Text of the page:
Saturday, November 5, 2016

"An adverse association of higher BMI with cognitive function began in adolescence and was restricted to low childhood socioeconomic position."

 2016 Nov 3. [Epub ahead of print]

Body Mass Index, Height, and Socioeconomic Position in Adolescence, Their Trajectories into Adulthood, and Cognitive Function in Midlife.

Author information

  • 1Hebrew University-Hadassah Braun School of Public Health and Community Medicine, Ein Kerem, Jerusalem, Israel.
  • 2Department of Clinical Research, NeuroTrax Corporation , Modiin, Israel.
  • 3Centre for Medical Decision Making, Ono Academic College, Kiryat Ono, Israel.
  • 4Department of Neurology, Albert Einstein College of Medicine, Bronx, NY, USA.
  • 5Biostatistics Unit, Gertner Institute for Epidemiology and Health Policy Research, Tel-Hashomer, Israel.



Whether life course anthropometric indices relate to cognitive function in midlife remains insufficiently explored. Rarely was socioeconomic position (SEP) adequately accounted for.


To examine the association of the cumulative life course burden of high-ranked body mass index (BMI), its trajectory, and stature with cognitive function in midlife.


Weight and height were measured from age 17 across a 33-year follow-up. 507 individuals completed a NeuroTrax computerized cognitive assessment at ages 48-52. Life course SEP was assessed by multiple methods. Using mixed models we calculated the area under the curve (AUC), representing both the life-course burden of BMI (total AUC) and trends in BMI (incremental AUC) from age 17 to midlife. The associations of BMI and height with global cognition and its five component domains were assessed by multiple regression.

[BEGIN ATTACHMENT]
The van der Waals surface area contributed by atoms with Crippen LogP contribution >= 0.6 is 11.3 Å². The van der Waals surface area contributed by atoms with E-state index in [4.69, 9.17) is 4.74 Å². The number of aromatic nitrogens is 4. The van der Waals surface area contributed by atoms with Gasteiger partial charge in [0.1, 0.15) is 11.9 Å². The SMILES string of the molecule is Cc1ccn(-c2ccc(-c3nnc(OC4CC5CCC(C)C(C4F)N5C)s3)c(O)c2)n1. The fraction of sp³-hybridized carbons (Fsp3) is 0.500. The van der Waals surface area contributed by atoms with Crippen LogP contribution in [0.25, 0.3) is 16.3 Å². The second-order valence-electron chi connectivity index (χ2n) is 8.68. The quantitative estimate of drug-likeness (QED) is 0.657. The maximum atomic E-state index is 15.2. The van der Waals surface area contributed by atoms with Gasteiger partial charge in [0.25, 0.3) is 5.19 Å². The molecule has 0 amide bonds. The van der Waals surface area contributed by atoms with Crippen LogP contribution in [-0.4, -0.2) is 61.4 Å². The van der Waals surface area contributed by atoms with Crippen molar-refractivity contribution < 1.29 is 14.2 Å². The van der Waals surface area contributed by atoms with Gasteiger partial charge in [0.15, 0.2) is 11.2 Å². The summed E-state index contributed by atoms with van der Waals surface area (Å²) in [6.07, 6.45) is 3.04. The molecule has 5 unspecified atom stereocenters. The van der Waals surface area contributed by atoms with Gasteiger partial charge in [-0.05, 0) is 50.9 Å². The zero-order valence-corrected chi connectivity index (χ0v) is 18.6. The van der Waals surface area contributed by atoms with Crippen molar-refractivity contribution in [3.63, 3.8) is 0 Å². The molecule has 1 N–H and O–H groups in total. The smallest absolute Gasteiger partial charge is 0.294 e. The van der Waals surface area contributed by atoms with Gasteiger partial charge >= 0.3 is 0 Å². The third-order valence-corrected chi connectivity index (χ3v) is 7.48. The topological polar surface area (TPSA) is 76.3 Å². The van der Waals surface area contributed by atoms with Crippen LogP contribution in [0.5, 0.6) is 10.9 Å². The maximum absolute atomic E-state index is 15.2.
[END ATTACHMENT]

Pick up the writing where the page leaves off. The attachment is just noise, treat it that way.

Higher BMI in late adolescence and total AUC over the life course were associated with poorer global cognition (Standardized beta (Beta) = -0.111, p = 0.005 and Beta = -0.105, p = 0.018, respectively), adjusted for childhood and adulthood SEP, and demographic characteristics. The associations with higher adolescent and midlife BMI were both restricted to those with low childhood SEP (p < 0.05 for interaction). Short adolescent stature was related to poorer cognition (Beta = 0.084, p = 0.044), whereas late final growth in women was associated with better cognition (Beta = 0.213, p = 0.007).


An adverse association of higher BMI with cognitive function began in adolescence and was restricted to low childhood SEP. Taller stature in both sexes and late growth in women were associated with better midlife cognitive performance.

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